As TechCrunch reports, the formerly Jay-Z owned music streaming service Tidal and DistroKid (a popular independent music distributor), have teamed up to introduce a direct artist payment system.
As the tech site notes, “this partnership foreshadows a larger pivot from Tidal toward experimenting with streaming payout models that are thought to distribute funds more equitably to musicians who don’t get millions of streams on any given day (AKA, people who aren’t Taylor Swift or Lil Nas X).”
How would that work? The subscription to Tidal’s Hi-Fi Plus plan costs $19.99 per month, and out of that monthly subscription up to 10% (or about $2) will be distributed to your most-listened-to artist (so long as that artist uses DistroKid). That percentage shrinks if you’re paying for your subscription through a service that takes a cut, like the Apple or Google app stores.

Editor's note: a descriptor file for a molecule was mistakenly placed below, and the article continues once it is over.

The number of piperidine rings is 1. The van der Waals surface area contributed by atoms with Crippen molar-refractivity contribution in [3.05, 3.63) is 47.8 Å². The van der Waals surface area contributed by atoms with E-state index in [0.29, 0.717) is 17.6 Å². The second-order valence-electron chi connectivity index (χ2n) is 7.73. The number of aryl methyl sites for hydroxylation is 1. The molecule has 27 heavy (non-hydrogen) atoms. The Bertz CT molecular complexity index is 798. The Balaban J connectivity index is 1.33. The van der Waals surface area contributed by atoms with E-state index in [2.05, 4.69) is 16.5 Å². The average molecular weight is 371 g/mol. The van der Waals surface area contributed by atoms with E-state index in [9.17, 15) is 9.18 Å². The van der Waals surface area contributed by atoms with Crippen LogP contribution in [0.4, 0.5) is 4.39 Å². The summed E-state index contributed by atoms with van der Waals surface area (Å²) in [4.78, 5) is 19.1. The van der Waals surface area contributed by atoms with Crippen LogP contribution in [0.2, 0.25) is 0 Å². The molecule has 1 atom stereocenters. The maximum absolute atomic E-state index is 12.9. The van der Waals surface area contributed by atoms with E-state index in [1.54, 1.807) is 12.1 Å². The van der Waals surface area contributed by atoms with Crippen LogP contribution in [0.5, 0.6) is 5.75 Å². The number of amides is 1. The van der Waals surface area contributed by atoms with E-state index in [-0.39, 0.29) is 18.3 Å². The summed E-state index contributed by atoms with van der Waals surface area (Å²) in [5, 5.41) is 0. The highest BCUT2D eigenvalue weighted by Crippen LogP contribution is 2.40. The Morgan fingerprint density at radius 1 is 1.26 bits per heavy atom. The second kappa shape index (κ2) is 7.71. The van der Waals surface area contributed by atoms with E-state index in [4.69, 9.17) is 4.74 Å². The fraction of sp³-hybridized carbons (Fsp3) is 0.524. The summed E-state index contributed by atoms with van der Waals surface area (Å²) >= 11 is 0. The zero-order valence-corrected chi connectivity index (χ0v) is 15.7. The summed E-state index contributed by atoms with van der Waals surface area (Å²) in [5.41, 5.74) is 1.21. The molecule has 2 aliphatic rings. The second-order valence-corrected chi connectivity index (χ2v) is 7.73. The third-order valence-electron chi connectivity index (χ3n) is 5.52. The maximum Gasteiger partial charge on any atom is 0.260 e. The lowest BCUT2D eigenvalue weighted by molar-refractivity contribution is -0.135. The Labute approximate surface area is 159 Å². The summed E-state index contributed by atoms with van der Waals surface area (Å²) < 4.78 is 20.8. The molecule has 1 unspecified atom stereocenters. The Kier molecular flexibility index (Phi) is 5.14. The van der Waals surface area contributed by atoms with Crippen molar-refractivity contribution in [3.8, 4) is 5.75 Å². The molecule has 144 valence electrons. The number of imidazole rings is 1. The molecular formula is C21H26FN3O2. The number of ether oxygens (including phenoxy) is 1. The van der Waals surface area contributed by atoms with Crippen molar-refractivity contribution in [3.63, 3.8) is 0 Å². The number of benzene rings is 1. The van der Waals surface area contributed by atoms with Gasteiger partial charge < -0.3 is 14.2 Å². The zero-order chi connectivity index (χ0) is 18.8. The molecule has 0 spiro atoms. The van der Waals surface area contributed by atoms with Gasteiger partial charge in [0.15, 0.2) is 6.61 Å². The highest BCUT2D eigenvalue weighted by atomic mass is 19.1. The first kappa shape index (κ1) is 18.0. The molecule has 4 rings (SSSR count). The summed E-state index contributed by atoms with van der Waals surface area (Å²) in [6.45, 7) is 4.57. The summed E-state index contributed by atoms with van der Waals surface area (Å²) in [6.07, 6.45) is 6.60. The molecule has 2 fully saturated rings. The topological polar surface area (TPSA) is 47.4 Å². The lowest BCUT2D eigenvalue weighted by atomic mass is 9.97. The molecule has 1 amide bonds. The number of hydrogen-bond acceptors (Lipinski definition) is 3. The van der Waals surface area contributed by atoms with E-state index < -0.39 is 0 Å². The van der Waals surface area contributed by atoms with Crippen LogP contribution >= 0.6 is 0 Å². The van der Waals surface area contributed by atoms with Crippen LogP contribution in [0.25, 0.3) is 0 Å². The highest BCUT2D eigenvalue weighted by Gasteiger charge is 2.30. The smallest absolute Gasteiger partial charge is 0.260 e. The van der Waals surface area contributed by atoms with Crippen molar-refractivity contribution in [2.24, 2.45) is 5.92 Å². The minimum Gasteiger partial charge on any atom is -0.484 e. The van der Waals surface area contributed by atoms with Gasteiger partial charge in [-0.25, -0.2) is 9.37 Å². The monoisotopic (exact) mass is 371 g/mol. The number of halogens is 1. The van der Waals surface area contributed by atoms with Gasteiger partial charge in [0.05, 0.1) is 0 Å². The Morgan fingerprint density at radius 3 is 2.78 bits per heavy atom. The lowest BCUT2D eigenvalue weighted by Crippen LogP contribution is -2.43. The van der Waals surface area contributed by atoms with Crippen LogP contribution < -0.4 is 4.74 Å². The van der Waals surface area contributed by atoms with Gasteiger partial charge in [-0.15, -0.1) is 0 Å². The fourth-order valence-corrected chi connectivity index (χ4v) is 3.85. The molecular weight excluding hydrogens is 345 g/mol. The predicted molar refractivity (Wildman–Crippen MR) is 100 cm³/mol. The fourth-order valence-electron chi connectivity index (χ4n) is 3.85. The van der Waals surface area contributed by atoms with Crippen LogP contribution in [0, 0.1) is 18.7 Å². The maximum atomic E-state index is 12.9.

Tidal told TechCrunch that it also struck similar deals with independent distributors like CD Baby, Equity Distribution, Stem, Symphonic, Tunecore, and Vydia.
This model is an example of a user-centric payment system (UCPS), which is generally favored by artists.
Deezer, another streaming service that uses UCPS, says that this system helps individual fans more directly and transparently support their favorite artists since their subscription fee is distributed to the artists they listen to.
TechCrunch adds that currently, major streaming platforms like Apple Music and Spotify pay per stream. But the growth of music streaming services — an attempted answer to the crisis of music piracy — has been, on the whole, not great for musicians.